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March 2, 2011

At Fisk University, A Tradition Of Spirituals

NPR Weekend Edition:

The Fisk University Jubilee Quartet in 1909, from left: Alfred G. King (first bass), James A. Myers (second tenor), Noah W. Ryder (second bass) and John W. Work II (first tenor).

For nearly 150 years, a largely black private university in Nashville has prided itself on its liberal arts studies and its music. Vocal ensembles at Fisk University have been there about as long as the campus itself. But the songs performed there today could have sounded very different if it hadn't been for the efforts of one of the school's first music directors.

A new collection from Archeophone Records, an Illinois label that revives old recordings, not only preserves that effort but also reopens the debate on whether so-called Negro spirituals are simply cruel reminders of slavery. The collection is titled There Breathes a Hope: The Legacy of John Work II and His Fisk Jubilee Quartet, 1909-1916.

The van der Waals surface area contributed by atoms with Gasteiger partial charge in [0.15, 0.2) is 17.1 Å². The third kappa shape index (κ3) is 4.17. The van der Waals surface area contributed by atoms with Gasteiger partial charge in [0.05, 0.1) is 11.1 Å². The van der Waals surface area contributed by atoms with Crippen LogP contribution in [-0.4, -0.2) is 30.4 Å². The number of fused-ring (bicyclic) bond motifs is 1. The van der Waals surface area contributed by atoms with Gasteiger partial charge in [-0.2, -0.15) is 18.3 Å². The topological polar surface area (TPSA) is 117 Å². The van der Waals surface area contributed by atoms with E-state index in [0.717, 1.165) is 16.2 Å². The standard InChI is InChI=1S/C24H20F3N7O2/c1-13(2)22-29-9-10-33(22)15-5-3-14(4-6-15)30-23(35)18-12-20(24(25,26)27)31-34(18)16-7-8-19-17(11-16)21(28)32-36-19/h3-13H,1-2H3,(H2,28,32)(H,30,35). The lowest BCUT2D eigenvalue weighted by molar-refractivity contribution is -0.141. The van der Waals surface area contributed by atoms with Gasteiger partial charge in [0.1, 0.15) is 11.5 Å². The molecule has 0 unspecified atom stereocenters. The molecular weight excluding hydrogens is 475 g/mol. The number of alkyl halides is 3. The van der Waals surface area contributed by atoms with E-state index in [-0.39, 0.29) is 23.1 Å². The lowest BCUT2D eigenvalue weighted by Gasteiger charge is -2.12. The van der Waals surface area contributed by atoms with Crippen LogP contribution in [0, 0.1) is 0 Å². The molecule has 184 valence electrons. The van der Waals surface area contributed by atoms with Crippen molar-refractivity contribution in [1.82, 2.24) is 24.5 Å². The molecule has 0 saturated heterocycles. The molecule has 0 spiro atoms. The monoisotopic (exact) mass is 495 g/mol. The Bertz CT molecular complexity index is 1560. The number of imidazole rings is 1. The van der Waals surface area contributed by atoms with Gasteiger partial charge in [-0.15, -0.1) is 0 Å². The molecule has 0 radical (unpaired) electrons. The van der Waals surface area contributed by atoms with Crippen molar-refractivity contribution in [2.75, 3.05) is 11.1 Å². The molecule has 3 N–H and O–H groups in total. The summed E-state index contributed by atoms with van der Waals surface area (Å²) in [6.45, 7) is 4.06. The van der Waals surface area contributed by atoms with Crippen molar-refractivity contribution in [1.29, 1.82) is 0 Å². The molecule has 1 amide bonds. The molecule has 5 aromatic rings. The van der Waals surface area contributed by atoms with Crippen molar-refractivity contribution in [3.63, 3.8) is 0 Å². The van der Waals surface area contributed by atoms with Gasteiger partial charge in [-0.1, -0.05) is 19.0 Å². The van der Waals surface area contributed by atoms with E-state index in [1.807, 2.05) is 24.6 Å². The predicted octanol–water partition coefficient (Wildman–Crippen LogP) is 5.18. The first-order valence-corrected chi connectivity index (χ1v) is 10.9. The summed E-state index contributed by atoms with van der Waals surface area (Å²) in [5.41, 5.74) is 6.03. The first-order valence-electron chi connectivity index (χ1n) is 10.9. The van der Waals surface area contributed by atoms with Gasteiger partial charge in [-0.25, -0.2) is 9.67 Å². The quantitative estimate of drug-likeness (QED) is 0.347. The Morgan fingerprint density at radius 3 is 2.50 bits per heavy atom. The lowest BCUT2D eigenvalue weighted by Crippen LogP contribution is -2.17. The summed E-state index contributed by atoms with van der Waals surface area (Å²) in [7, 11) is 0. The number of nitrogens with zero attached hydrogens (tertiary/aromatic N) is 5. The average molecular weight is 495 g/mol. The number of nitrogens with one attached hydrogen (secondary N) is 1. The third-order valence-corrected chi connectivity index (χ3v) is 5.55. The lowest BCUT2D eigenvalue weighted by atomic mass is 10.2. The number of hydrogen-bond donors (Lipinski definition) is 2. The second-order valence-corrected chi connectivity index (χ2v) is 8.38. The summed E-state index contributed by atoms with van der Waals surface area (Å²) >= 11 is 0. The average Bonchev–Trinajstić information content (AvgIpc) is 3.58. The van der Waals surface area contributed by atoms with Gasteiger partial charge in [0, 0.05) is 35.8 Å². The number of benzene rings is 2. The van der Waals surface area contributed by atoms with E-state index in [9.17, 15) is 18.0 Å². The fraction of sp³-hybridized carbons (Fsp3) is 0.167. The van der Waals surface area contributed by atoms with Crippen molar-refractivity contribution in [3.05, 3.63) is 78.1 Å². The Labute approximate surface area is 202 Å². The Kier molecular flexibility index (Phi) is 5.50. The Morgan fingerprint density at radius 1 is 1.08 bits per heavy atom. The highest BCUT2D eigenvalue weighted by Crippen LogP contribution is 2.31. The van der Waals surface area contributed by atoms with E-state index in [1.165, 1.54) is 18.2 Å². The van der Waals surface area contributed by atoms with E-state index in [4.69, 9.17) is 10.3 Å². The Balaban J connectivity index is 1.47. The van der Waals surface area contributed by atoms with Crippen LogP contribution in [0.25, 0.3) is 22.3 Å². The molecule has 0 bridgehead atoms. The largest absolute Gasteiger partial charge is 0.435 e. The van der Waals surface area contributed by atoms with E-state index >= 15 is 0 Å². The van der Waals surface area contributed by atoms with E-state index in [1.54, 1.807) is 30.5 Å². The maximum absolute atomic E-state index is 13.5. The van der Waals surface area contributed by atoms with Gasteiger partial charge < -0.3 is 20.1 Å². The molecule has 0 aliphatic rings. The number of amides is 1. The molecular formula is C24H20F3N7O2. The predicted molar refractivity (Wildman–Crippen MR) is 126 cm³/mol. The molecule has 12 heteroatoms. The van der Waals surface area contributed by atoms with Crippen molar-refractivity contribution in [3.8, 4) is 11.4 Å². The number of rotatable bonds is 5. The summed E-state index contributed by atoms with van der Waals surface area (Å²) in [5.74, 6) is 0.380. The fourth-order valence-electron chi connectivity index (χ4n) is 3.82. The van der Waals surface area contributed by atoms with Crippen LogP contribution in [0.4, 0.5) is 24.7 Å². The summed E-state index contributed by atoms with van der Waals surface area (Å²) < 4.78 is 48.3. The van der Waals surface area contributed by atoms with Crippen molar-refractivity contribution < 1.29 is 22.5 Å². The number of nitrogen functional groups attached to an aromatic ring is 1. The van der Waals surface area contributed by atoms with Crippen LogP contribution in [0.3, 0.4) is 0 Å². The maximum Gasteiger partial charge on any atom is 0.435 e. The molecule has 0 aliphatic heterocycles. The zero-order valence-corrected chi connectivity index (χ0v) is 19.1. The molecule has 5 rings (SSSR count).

Between 1909 and 1916, the Fisk Jubilee Quartet recorded more than 40 songs. John Work II was a scholar, musician and anthropologist who collected these songs from the days of slavery, had them published and recorded many of them with the quartet.

When Work came to Fisk University in 1891, the institution had already used music as a way to save the school from insolvency. The first Fisk Jubilee Singers toured the world, performing for Queen Victoria, among others. And what they were performing was just as significant: They switched from operatic arias to religious songs like "There Is a Balm in Gilead." But by the time Work came to Fisk, the choir had disbanded and was all but forgotten, in part because of those very songs. Listen here.

Posted by acapnews at March 2, 2011 12:00 AM

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